NPS is a popular measurement, but does it work for learning?
TECHNOLOGY – By Steven B. Just, Ed.D.
These days we’re increasingly seeing the use of Net Promoter Scores (NPS) as a measure of learner satisfaction in Level One surveys. Borrowed from the field of market research, it’s popular because it’s a single number, quickly understood and easily grasped by management.
Unfortunately, using it within a learning context is wrong! Why? This article will detail several reasons.
What Is a Net Promoter Score?
For those not familiar with NPS, it was first introduced around 18 years ago as a measure of customer satisfaction for products and services. Since its introduction, it has exploded in popularity. The basic premise is that a company asks its customers one simple question:
How likely are you to recommend our products or services on a scale of 0 to 10?
The respondents are categorized as:
- Detractors 0-6
- Passives 7-8
- Promoters 9-10
The percent of detractors is subtracted from the percent of promoters, yielding the NPS. (See Figure 1)
While any score above zero is technically good, generally scores above 50 are considered excellent.
Use of NPS in Learning
It’s not hard to understand why the learning and development function has co-opted this measure for Level One surveys. Our learners gave us an NPS of 80! Our courses are great!
So, why is this wrong? To understand what is wrong we need to dive just a little bit into learning measurement theory.
For any learning measure to be meaningful it must be valid. What does this mean? There are several measures of validity but the two that concern us here are:
- Construct Validity: Are you measuring what you think you are measuring? Are you using the correct tool? Is the metric you produced meaningful for the purpose at hand? For example, let’s say someone gave you a box and asked you to weigh it, so you took out a yardstick and reported that it was 16 inches. Now, that yardstick is a valid measurement instrument, but it’s not providing
meaningful data for the purpose it is being used.
- Predictive Validity: Is your measurement predictive of some desired behavior? For example, are high college grades in challenging math courses predictive of success in a graduate science program? Perhaps not 100%, but there’s probably a strong correlation.
Now let’s consider NPS as a measure of learner satisfaction and see if it has either construct or predictive validity.
NPS and Construct Validity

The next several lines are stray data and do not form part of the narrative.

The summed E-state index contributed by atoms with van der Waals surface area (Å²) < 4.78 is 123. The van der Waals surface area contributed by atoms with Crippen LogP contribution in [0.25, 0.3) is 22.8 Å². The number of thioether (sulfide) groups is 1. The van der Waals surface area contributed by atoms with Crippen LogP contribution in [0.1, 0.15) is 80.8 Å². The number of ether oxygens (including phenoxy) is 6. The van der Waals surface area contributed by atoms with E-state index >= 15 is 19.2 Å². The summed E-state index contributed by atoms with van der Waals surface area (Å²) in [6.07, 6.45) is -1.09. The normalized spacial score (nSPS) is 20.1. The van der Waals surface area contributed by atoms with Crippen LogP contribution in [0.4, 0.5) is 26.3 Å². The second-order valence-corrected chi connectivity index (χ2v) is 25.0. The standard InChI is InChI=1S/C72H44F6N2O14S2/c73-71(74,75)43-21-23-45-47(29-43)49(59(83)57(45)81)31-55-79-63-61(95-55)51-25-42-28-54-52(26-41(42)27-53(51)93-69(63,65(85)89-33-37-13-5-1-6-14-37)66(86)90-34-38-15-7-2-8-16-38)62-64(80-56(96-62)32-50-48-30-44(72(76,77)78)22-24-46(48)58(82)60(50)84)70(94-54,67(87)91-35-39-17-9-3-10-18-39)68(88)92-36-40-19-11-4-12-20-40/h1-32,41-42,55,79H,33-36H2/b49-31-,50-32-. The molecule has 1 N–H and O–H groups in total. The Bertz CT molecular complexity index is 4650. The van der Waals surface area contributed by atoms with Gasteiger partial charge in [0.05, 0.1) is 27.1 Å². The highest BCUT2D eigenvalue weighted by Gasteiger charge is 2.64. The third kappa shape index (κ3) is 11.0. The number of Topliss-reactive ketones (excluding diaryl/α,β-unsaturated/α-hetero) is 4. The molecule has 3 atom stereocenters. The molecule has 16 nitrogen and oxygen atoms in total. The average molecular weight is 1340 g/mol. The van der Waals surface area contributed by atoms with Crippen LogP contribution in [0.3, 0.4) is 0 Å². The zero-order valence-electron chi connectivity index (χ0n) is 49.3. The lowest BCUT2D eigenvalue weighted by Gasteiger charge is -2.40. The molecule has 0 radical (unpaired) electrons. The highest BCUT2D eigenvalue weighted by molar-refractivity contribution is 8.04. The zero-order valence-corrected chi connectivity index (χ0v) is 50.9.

Consumers are usually pretty good at determining if they like the quality of a product or service. But are learners good judges of learning experiences? Decades of research provide a clear answer to this question: No.
Learners “like” a learning experience for a variety of reasons (they like the instructor, they like the learning environment, they enjoy the slides, the graphics, etc.). But decades of research have shown that they are very bad judges of what is effective learning and how much they have learned. (This field of study is called judgments of learning.)
For example, Figure 2 shows how in one study (Karpicke, Butler and Roediger, 2009), you can see the differences among three groups of learners using three different learning strategies. On the left are how much learners in each group thought they learned and on the right are their actual test results – exactly the opposite of what they thought.
NPS and Predictive Validity
What do high NPS scores predict? Learner satisfaction is not bad in and of itself, but does it predict important learner behaviors? Does it correlate with learning or learning transfer? Again, dozens of research studies have demonstrated that the answer is no.
For example, in one study (Gessler, 2009), the author looked for correlations among learner satisfaction (Level One), learning success (Level Two) and transfer performance (Level Three). (While he didn’t explicitly look at NPS, NPS measures learner satisfaction.) Here is a summary of the results:
- There was “no significant correlation between satisfaction and learning success.”
- There was “no significant correlation between satisfaction and transfer performance.”
NPS may work as a measure of consumer satisfaction, but in learning it has neither construct nor predictive validity. For these reasons it has no place in learning evaluation.
There are non-NPS survey methods for measuring learner satisfaction, which are fine, as long as you understand that satisfaction does not correlate with learning or learning transfer.
Of course, if anyone has a different take on this, I would love to hear from you.
Steven B. Just, Ed.D., is CEO of Princeton Metrics. He can be reached at email@example.com.